European Council President hails shared 'duty to tackle climate change at Cop28'

Europe's economic development was based on 'use and sometimes abuse' of natural resources, Charles Michel tells The National

Charles Michel, President of the European Council, attends a meeting at the Elysee Palace in Paris. AP
Powered by automated translation

World leaders have no choice but to unite to tackle climate change at Cop28 in Dubai despite rising geopolitical tension, European Council President Charles Michel has told The National.

“We need to be serious. We need a wake-up call,” said Mr Michel, speaking on the sidelines of the Paris Peace Forum.

“We have the duty, if we want a planet for our children, to make sure [we] tackle change, but in parallel, that we address pressures related to security, stability and resolve conflicts.”

The forum, convened by French President Emmanuel Macron, comes ahead of the UN-sponsored Cop28, which will be held in the UAE between November 30 and December 12.

Razan Mubarak, the UN climate change high-level champion for Cop28, addressed the forum on the roles of biodiversity and nature in the climate fight.

The Paris summit also highlighted the devastating impact of melting glaciers on water scarcity, migration, the greater release of carbon dioxide and risks of new pandemics.

It also featured intense talks on the Israel-Gaza war, as the death toll continues to climb.

In a message read by the Apostolic Nuncio to France, Celestino Migliore, Pope Francis said that the forum was held this year “in an extremely painful global context”.

And Lebanese climate activist Elsy Milan told heads of state gathered at the forum that “no land can flourish if it is watered by the blood of children”, referencing the thousands of children who have been killed in the conflict.

“Peace will not last unless there is a collective push to preserve our planet,” she said.

At Cop28, rich countries will be under pressure to deliver on past climate pledges, said Mr Michel.

“The interest of the EU is not to have an African continent with poverty and instability,” said Mr Michel. “That’s why we have a responsibility, because our economic development has been based on the use, and sometimes abuse, of nature resources.”

Examples of past pledges shared by Mr Michel, a Belgian politician, include an energy partnership announced in 2021 by the Group of Seven countries to support climate-friendly investments in countries like South Africa and Vietnam.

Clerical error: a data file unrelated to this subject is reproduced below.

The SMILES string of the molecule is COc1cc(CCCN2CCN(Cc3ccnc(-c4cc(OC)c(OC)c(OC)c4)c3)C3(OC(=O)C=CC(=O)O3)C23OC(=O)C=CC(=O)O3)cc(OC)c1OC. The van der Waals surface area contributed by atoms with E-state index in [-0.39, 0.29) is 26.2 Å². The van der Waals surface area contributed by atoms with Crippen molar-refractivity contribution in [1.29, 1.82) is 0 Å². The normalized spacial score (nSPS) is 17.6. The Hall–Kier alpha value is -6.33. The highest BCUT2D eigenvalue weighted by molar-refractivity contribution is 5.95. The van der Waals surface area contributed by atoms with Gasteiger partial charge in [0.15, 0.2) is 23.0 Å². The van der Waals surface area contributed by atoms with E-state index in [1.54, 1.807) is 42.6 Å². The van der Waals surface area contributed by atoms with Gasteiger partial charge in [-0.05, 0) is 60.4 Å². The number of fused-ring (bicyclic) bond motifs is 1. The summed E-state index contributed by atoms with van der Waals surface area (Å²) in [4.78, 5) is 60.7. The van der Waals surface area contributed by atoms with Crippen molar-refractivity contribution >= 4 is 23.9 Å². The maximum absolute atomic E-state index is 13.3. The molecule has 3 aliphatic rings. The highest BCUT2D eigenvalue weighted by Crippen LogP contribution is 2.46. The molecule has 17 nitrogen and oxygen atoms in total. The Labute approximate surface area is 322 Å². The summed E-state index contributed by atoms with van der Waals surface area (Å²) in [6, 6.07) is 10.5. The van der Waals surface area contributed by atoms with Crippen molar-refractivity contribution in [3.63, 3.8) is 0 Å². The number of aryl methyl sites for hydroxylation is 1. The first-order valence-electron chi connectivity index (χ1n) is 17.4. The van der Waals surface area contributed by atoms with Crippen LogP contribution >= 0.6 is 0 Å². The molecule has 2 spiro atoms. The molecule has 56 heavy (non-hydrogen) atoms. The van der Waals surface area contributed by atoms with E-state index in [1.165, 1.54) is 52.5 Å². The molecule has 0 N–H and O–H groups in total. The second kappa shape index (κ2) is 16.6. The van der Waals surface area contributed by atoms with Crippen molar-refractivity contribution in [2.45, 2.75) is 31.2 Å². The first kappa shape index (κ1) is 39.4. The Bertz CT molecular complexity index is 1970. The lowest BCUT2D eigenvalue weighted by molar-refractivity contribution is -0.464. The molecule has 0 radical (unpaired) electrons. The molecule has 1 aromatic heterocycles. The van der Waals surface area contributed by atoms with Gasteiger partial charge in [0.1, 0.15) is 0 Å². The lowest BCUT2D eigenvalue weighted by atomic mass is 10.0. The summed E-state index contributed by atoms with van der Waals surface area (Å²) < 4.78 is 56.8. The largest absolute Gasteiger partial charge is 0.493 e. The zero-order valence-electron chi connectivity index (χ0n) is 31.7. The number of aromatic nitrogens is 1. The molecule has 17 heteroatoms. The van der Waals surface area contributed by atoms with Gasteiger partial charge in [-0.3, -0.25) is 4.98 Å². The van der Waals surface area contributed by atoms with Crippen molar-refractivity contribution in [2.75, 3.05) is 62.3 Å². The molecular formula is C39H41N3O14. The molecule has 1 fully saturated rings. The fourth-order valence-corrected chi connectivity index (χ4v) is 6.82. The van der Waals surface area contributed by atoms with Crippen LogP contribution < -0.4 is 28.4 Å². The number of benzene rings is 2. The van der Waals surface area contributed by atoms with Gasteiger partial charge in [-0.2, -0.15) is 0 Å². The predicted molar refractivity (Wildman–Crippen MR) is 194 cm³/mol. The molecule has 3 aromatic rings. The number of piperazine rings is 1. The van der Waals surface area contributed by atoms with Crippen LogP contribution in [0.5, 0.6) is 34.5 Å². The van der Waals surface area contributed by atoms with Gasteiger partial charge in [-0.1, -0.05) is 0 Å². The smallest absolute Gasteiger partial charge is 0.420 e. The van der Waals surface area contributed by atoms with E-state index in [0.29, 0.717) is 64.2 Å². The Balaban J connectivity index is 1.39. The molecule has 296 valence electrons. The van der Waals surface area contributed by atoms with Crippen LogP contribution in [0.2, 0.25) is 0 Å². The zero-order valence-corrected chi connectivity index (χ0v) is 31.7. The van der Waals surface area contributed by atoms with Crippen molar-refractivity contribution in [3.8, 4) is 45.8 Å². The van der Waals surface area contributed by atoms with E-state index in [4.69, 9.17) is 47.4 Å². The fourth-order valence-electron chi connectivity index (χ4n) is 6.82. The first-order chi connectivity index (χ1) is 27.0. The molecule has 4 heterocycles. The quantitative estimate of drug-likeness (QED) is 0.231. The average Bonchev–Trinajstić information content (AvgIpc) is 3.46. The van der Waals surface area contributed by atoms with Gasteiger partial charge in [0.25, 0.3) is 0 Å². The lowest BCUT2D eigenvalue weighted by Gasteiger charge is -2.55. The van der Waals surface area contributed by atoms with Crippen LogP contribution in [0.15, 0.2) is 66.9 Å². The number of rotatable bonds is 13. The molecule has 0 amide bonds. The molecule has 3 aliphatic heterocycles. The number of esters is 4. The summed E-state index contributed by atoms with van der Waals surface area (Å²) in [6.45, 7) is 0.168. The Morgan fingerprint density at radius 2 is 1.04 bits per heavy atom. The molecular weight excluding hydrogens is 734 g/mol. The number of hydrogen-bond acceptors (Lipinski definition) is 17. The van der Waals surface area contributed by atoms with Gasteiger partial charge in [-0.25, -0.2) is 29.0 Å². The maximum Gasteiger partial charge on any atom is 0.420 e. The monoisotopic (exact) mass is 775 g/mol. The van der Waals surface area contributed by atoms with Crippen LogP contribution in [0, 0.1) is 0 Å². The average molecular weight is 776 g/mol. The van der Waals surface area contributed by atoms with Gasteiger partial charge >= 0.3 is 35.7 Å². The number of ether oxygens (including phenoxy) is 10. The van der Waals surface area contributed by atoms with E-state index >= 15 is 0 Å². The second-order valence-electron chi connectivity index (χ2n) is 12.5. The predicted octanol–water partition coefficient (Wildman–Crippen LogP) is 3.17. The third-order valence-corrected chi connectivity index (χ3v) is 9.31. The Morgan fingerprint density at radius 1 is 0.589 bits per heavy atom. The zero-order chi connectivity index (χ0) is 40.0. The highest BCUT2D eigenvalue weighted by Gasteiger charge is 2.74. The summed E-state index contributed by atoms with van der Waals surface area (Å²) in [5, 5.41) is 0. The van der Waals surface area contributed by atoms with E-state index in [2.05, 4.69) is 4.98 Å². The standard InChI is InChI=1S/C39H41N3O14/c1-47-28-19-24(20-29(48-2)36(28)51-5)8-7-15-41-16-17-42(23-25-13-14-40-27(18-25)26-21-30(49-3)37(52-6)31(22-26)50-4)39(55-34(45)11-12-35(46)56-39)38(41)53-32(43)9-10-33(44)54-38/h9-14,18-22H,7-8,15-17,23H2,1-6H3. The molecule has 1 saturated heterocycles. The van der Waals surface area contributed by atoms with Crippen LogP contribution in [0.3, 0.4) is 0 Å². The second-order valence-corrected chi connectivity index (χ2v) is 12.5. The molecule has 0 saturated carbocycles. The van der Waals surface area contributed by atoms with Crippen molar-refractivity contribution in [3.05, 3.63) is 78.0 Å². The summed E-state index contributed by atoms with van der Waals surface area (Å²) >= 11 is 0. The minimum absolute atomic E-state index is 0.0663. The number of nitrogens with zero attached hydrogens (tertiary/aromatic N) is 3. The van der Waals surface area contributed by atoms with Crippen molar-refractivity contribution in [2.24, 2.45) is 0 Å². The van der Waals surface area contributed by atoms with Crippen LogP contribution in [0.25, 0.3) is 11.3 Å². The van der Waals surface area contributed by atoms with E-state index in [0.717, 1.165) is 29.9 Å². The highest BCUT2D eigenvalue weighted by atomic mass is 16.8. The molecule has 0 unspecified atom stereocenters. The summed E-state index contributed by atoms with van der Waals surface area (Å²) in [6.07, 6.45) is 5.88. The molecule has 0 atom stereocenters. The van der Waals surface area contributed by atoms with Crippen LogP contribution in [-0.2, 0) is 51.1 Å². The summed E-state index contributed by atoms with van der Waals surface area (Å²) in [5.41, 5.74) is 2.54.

He also pointed at a pledge made by rich countries in 2020 to allocate $100 billion a year to vulnerable nations affected by climate change. Donors have said they are confident that they can meet the goal this year but data will not be available to demonstrate this until 2025.

“These are very concrete projects to take into account the starting point of those less developed countries to see what strategies we can mobilise together with the help of the private sector,” said Mr Michel.

With the US and the UAE, the EU hopes to clinch a deal at Cop28 to triple efforts towards expanding the production and use of renewable energies. Brussels also wants global leaders to commit to reducing fossil fuel use and to launch a loss and damage fund for vulnerable countries.

But some European leaders, including Wopke Hoekstra, the European commissioner responsible for negotiating the EU’s position at Cop28,have repeatedly pointed at the geopolitical impasse that has interfered with climate negotiations.

The EU has been accused of double standards amid the Israel-Gaza war, with many Arab leaders criticising what they perceive as the bloc's pro-Israel bias. Mr Michel rejected those accusations last month, saying they were used to “instil doubts” about European credibility.

The geopolitical situation “is what it is”, but it is also “one more reason to co-operate”, Mr Michel said. Working together on challenges like climate change and biodiversity is necessary.

The EU on Friday struck a pre-Cop28 deal to restore 20 per cent of damaged land areas and 20 per cent of seas by 2030, and to have policies in place for all ecosystems by 2050. Critics say it was watered down in the negotiations that finalised the pact.

Updated: November 14, 2023, 5:48 AM